ORIGINAL Published on Statewatch : analysis by Steve Peers Professor of EU Law and Human Rights Law, University of Essex
The United Kingdom (UK) has exercised its power to opt out of all of the EU measures on policing and criminal law adopted before the Treaty of Lisbon (‘pre-Lisbon third pillar measures’), but has also sought to opt back into a number of these measures. That application to opt back in has recently been agreed in principle. What will be the impact of these changes for the UK’s participation in EU policing and criminal law?
The Legal Framework
Before the entry into force of the Treaty of Lisbon, the UK was a full participant in almost all EU policing and criminal law measures. The exception was a small part of those measures ‘building on the Schengen acquis’, ie measures set out in, or amending, implementing or closely related to the Schengen Convention on the abolition of border controls. Most of those Schengen-related measures applied to the UK from the start of 2005, except for the rules on cross-border hot pursuit by police officers (which the UK did not opt into) and the rules on the Schengen Information System (SIS) database (because the UK wanted to wait until a second-generation SIS was operational first, and this didn’t happen until 2013).
The Treaty of Lisbon changed the legal framework for the adoption of EU policing and criminal law, applying to this field the normal jurisdiction of the Court of Justice of the European Union (CJEU) and, for the most part, the ordinary legislative procedure of the EU, which entails joint powers for the European Parliament and no vetoes for Member States in the Council.
The UK would only agree to these major changes in return for two forms of opt-out. The first opt-out relates to policing and criminal law measures adopted after the entry into force of the Treaty of Lisbon. This opt-out allows the UK to decide on a case-by-case basis, after each proposal is made, whether it seeks to opt in or out. If the UK initially decides to opt-out, it can always seek to opt in again (needing the Commission’s approval) at any time after the measure is adopted.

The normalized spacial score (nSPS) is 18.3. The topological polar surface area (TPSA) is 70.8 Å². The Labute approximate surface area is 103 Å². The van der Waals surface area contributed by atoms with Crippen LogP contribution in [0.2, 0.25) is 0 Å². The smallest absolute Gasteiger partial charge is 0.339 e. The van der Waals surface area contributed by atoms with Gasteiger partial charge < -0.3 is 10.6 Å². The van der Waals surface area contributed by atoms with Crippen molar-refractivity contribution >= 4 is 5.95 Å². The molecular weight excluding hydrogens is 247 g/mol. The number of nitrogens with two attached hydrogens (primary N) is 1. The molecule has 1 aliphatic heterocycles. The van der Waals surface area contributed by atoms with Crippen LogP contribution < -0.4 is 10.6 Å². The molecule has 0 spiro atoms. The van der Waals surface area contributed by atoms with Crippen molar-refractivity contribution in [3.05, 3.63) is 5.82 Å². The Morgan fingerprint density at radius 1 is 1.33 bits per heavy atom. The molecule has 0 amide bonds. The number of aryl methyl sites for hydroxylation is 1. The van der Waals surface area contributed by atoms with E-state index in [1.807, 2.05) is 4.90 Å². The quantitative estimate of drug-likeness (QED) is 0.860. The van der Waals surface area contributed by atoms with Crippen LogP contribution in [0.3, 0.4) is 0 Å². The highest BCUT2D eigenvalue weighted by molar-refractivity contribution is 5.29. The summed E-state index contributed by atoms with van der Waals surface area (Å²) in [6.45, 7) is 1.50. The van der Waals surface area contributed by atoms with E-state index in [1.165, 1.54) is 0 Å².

The second form of opt-out takes the form of a ‘block’ opt-out for those measures adopted before the entry into force of the Treaty of Lisbon. This is intrinsically linked to a five-year transition period concerning those measures, which is applicable to all Member States.
This second opt-out is set out in Article 10 of Protocol 36 to the Treaties, which is set out in full in Annex I. The Article states first of all that the normal powers of the Court of Justice of the European Union (CJEU) and the Commission will not apply for five years after the entry into force of the Treaty of Lisbon, to pre-Lisbon third pillar measures. This means that the Commission does not have power to bring infringement procedures against Member States to the CJEU during this time. Nor does the CJEU have jurisdiction over questions from national courts concerning EU law in this area, except where Member States chose to opt in to this jurisdiction (18 Member States have opted in, and the Court has delivered a number of judgments in this field). Also, the transitional rules cease to apply to an act which is amended after the Treaty of Lisbon comes into force, and a number of such acts have indeed been amended. This transitional period ends on 1 December 2014.